Focus Group Workshop - Office of Assessment & Evaluation

Report
Focus Group
Workshop
Steven M. Culver, Ph.D.
Associate Director
Office of Academic Assessment
Virginia Tech
[email protected]
Fall 2009
A focus group is . . .
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Controlled, carefully planned discussion
Gathers information about a particular topic
Conducted in a non-threatening environment
Conducted by a moderator/facilitator
Group members influence each other by
responding to ideas, comments of others
7-10 participants
Why a focus group
To collect qualitative data
 To gather feelings and perceptions regarding
services, programs, products
 To promote self-disclosure among
participants (note: familiarity inhibits
disclosure), though not appropriate for
emotionally charged environments
 To stimulate interaction among
participants to gather more information
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Uses of Focus Groups
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Improve planning & design of new programs
Improve existing programs
Recruit new participants
Understand decision making processes
Generate information for larger studies
Advantages of a focus group
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Socially oriented research procedure – more
interesting to participants than individual
interviews
Format allows moderator to probe
High face validity – easily understood
More accurate than information from just one
person
Low cost
Speedy results
Disadvantages of a focus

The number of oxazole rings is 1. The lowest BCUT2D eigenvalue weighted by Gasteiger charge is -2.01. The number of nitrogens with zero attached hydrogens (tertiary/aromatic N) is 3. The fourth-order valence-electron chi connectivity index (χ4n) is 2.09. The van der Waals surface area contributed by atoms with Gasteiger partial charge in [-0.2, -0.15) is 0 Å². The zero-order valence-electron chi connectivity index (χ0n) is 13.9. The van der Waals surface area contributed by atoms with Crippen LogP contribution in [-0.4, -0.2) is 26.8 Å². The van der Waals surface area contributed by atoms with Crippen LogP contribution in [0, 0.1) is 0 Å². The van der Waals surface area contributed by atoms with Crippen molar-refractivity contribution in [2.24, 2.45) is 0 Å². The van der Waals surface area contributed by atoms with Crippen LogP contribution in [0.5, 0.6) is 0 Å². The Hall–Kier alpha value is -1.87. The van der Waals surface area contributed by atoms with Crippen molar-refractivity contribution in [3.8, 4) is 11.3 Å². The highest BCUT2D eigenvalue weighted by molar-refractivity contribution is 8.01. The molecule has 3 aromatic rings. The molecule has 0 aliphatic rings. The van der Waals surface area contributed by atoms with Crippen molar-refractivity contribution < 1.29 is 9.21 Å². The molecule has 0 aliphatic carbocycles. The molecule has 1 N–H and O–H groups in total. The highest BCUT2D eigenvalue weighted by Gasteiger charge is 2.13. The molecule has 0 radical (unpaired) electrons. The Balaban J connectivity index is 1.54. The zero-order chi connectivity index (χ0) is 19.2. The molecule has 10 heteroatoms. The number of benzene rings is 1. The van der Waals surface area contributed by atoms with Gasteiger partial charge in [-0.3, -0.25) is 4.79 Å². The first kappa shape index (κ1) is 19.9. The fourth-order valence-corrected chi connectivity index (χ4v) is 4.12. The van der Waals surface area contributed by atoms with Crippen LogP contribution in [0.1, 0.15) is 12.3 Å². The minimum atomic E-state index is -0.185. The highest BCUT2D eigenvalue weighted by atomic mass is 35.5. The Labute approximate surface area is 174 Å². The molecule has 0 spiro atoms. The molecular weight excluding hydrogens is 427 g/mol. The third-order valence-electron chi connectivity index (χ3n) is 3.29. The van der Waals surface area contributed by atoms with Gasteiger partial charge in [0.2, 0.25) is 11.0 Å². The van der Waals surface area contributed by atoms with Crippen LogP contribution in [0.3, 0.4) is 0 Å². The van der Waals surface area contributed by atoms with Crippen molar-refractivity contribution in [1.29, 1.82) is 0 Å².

group
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Researcher has less control
Data more difficult to analyze
Need carefully trained interviewer
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Can introduce biases
May fail to follow up on crucial information
Groups can vary considerably
Groups may be difficult to assemble
Produces qualitative
information
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Can precede quantitative approach
Can be used same time as quantitative
approach
Can follow quantitative approach
Can be used alone
Preparing for the session
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Identify major objective(s) of the meeting
Develop 5 or 6 questions
Plan session – think of maximum time for
session as 1 ½ to 2 hours
Invite participants
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Be careful of mixing levels of education, authority,
etc.
Incentives
Moderator traits
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Informed about the topic to be discussed
Able to encourage all members to participate
Exhibit empathy, but maintain control
Able to encourage group members to discuss
in greater detail
Able to allow the session to flow smoothly –
be adaptable.
Beginning the Focus Group
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Welcome
Overview and topic